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Chung-Hsiung Sui, Xiaofan Li, Ming-Jen Yang, and Hsiao-Ling Huang

Abstract

Precipitation efficiency is estimated based on vertically integrated budgets of water vapor and clouds using hourly data from both two-dimensional (2D) and three-dimensional (3D) cloud-resolving simulations. The 2D cloud-resolving model is forced by the vertical velocity derived from the Tropical Ocean Global Atmosphere Coupled Ocean–Atmosphere Response Experiment (TOGA COARE). The 3D cloud-resolving modeling is based on the fifth-generation Pennsylvania State University–National Center for Atmospheric Research (PSU–NCAR) Mesoscale Model (MM5) simulation of Typhoon Nari (in 2001). The analysis of the hourly moisture and cloud budgets of the 2D simulation shows that the total moisture source (surface evaporation and vertically integrated moisture convergence) is converted into hydrometeors through vapor condensation and deposition rates regardless of the area size where the average is taken. This leads to the conclusion that the large-scale and cloud-microphysics precipitation efficiencies are statistically equivalent. Results further show that convergence (divergence) of hydrometeors would make precipitation efficiency larger (smaller). The precipitation efficiency tends to be larger (even >100%) in light rain conditions as a result of hydrometeor convergence from the neighboring atmospheric columns. Analysis of the hourly moisture and cloud budgets of the 3D results from the simulation of a typhoon system with heavy rainfall generally supports that of 2D results from the simulation of the tropical convective system with moderate rainfall intensity.

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Bin Wang, Michela Biasutti, Michael P. Byrne, Christopher Castro, Chih-Pei Chang, Kerry Cook, Rong Fu, Alice M. Grimm, Kyung-Ja Ha, Harry Hendon, Akio Kitoh, R. Krishnan, June-Yi Lee, Jianping Li, Jian Liu, Aurel Moise, Salvatore Pascale, M. K. Roxy, Anji Seth, Chung-Hsiung Sui, Andrew Turner, Song Yang, Kyung-Sook Yun, Lixia Zhang, and Tianjun Zhou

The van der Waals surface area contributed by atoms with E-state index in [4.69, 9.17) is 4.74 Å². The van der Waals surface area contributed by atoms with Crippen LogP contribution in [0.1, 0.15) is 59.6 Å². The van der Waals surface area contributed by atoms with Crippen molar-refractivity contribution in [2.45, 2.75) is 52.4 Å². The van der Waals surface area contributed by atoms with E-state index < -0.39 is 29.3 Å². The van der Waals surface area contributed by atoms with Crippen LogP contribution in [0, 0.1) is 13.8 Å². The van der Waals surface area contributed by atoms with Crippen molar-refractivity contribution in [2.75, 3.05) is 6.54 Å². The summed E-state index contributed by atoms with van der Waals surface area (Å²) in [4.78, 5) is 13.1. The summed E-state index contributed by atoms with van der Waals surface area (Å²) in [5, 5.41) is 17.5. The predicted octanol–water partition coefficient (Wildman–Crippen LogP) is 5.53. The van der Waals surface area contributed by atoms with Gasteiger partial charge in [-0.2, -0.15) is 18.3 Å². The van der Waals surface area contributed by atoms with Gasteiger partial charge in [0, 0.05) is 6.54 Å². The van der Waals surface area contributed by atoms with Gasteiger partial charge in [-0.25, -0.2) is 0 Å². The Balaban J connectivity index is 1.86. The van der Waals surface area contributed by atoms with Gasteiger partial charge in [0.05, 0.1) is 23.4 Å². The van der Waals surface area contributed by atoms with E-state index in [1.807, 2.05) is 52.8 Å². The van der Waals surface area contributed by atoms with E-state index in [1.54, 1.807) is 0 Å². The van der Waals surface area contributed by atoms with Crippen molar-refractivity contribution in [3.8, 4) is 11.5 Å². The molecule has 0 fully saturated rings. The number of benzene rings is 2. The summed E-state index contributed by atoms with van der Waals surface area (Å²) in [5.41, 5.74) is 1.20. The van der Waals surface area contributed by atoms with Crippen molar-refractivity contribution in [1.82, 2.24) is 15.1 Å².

Abstract

Monsoon rainfall has profound economic and societal impacts for more than two-thirds of the global population. Here we provide a review on past monsoon changes and their primary drivers, the projected future changes, and key physical processes, and discuss challenges of the present and future modeling and outlooks. Continued global warming and urbanization over the past century has already caused a significant rise in the intensity and frequency of extreme rainfall events in all monsoon regions (high confidence). Observed changes in the mean monsoon rainfall vary by region with significant decadal variations. Northern Hemisphere land monsoon rainfall as a whole declined from 1950 to 1980 and rebounded after the 1980s, due to the competing influences of internal climate variability and radiative forcing from greenhouse gases and aerosol forcing (high confidence); however, it remains a challenge to quantify their relative contributions. The CMIP6 models simulate better global monsoon intensity and precipitation over CMIP5 models, but common biases and large intermodal spreads persist. Nevertheless, there is high confidence that the frequency and intensity of monsoon extreme rainfall events will increase, alongside an increasing risk of drought over some regions. Also, land monsoon rainfall will increase in South Asia and East Asia (high confidence) and northern Africa (medium confidence), decrease in North America, and be unchanged in the Southern Hemisphere. Over the Asian–Australian monsoon region, the rainfall variability is projected to increase on daily to decadal scales. The rainy season will likely be lengthened in the Northern Hemisphere due to late retreat (especially over East Asia), but shortened in the Southern Hemisphere due to delayed onset.

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